Punctuating many moments in the film is the way in which these young people find community and outlet; skateboarding. Keire, Zack, and Bing spend long hours navigating concrete and asphalt, searching for creative ways to challenge themselves and prove their abilities. The film's setting, Rockford, Illinois, is more than a midwestern backdrop. Depression, young flight, unemployment, drug abuse, and boredom challenge the residents of the small city. Rockford is a fully-fledged character working through its own issues. Missing from the picture is the semblance of anyone, be it a politician or a corporation, who seems to care. It’s important to consider what Liu leaves out of the frame as well as what is present.
The stories of Bing, Zack, and Keire gradually come into focus, and we begin to notice a trend: there are no fathers in the frame. These young men are figuring things out, sometimes successfully, sometimes unsuccessfully, for themselves. At one point in the film, Keire’s mother is being interviewed by Liu and speaking to the camera. Liu, somewhat sheepishly, asks her about her new boyfriend. Awkward laughter ensues at the audacity of the question, possibly because of the youth of the person asking it. Think of the last time you were taken aback at the intelligence and curiosity of someone you may have previously thought of as a ‘child.’ Then we hear a voice offscreen: “Roberta, your five minutes are up.” Any trace of mirth leaves her face. Her boyfriend is just out of the frame, exerting his influence.
Time passes in a way that is reminiscent of the films of Richard Linklater; we realize we’re watching a story unfold over an extended period. It’s worth taking a second to appreciate the unlikeliness of this movie: that footage from a span of many years, in a small town in the midwest, by an unknown filmmaker would eventually coalesce into a soulful narrative depicting life so fully. America has many problems1 and many aspects of Minding the Gap could easily spin into case studies of our failings as a country. The film begins to zoom in on one of these issues: domestic abuse toward women.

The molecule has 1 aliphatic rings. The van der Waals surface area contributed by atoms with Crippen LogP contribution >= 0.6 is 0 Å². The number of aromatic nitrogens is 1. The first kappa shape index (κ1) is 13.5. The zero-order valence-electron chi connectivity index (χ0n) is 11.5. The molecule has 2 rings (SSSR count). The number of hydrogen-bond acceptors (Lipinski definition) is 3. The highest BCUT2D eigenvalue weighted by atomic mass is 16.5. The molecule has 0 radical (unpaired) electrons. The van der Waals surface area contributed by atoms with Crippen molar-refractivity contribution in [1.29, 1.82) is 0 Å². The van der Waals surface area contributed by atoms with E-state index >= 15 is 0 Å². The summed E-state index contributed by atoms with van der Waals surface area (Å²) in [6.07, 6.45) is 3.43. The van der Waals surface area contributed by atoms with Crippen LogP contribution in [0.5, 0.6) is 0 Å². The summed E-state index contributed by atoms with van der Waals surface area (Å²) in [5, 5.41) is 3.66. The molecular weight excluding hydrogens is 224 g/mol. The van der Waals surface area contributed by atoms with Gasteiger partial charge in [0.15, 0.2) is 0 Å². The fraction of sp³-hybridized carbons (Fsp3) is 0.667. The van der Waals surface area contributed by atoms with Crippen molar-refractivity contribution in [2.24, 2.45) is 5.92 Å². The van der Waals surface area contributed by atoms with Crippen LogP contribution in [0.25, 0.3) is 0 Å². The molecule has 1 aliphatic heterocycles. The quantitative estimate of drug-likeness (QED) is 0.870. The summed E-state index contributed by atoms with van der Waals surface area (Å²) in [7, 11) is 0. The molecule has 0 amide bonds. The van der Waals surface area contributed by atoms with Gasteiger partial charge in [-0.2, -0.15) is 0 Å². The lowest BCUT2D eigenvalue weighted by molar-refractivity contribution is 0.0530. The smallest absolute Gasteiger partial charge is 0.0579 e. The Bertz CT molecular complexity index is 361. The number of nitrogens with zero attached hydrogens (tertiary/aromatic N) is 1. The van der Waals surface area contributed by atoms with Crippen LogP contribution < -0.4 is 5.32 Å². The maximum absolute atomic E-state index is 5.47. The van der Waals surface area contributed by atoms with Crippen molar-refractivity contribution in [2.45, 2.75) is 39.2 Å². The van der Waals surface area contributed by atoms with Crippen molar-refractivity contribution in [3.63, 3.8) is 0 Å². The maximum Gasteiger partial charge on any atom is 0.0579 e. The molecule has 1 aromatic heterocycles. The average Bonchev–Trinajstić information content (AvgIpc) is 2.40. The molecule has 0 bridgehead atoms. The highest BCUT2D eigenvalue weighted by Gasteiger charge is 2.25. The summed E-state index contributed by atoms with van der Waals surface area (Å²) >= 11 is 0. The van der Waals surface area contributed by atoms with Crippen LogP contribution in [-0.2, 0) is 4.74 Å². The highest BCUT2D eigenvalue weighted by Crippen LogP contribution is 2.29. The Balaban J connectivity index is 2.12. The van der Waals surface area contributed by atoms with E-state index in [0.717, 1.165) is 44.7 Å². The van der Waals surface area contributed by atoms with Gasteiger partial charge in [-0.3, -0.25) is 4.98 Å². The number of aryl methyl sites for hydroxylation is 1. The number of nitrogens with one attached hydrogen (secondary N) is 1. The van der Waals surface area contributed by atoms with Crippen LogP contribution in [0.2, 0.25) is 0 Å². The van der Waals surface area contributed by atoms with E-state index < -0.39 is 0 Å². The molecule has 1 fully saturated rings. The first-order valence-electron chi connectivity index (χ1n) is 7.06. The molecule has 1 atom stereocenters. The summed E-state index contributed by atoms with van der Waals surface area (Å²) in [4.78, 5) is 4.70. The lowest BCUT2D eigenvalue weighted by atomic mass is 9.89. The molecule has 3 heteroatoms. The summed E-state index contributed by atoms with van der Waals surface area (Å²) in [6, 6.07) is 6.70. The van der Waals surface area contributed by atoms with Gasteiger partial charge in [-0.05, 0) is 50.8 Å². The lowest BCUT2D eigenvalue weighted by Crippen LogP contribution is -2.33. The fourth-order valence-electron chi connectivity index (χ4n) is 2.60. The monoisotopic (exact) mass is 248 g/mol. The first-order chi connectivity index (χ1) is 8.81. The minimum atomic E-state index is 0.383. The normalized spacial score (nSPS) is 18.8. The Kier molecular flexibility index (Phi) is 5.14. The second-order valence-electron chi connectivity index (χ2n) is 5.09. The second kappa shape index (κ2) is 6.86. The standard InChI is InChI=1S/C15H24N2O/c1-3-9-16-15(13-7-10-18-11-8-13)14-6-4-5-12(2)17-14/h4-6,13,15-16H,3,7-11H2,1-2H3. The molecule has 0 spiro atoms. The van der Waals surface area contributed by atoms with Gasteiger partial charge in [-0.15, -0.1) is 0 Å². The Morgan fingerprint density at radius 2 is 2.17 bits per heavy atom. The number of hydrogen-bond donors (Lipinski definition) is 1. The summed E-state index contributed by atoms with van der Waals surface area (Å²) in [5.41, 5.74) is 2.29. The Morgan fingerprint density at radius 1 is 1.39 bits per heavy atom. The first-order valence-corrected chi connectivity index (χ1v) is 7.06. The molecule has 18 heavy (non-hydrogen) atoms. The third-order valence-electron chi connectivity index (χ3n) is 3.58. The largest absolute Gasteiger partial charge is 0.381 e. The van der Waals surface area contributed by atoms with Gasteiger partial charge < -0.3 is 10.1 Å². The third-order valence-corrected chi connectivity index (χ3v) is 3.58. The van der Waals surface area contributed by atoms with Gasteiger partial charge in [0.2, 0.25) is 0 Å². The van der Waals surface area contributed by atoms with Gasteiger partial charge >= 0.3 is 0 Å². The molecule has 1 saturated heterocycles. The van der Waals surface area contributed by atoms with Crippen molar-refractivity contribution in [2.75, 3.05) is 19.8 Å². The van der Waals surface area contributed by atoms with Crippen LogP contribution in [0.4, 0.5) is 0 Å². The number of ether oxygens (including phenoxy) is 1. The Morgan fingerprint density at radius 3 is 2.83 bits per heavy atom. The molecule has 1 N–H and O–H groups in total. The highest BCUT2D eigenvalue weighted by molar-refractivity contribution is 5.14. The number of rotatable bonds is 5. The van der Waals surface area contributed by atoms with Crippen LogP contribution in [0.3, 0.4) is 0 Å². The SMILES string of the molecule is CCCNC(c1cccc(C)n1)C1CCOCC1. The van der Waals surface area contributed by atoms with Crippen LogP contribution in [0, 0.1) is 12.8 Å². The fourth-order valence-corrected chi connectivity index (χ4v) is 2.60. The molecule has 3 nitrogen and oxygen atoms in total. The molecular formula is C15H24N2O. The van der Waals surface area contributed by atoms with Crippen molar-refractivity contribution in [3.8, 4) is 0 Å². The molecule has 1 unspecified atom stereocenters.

At a time in our country when much work is being undertaken to strip rights from women, this movie shows us how far we would still have to go even without the backsliding. Responsible and mature men are almost entirely absent from the picture. In their place: women trying to support young men while trying to survive and young men struggling to break the cycle of trauma into which they were born.
The editing herein makes some brutal statements. At times I wondered about the health of Liu’s friendships, given his boldness in exposing their stories and the depths of some of their failings. At one point, Liu asks his friend, Zack, about his thoughts on hitting women. Zack’s answer is immediately juxtaposed with a woman very close to Liu. It will break your heart. Like the best filmmakers, Bing Liu has an ax to grind.
Midway through the film, Keire muses to the camera: “I just feel like if I stay here, I’m gonna get stuck here.” Minding the Gap knows that ‘here’ is more than a physical place. ‘Here’ is a state of mind. It’s a somber statement that is true for Keire, for his friends, for Rockford, and for America.
Minding the Gap
Directed by Bing Liu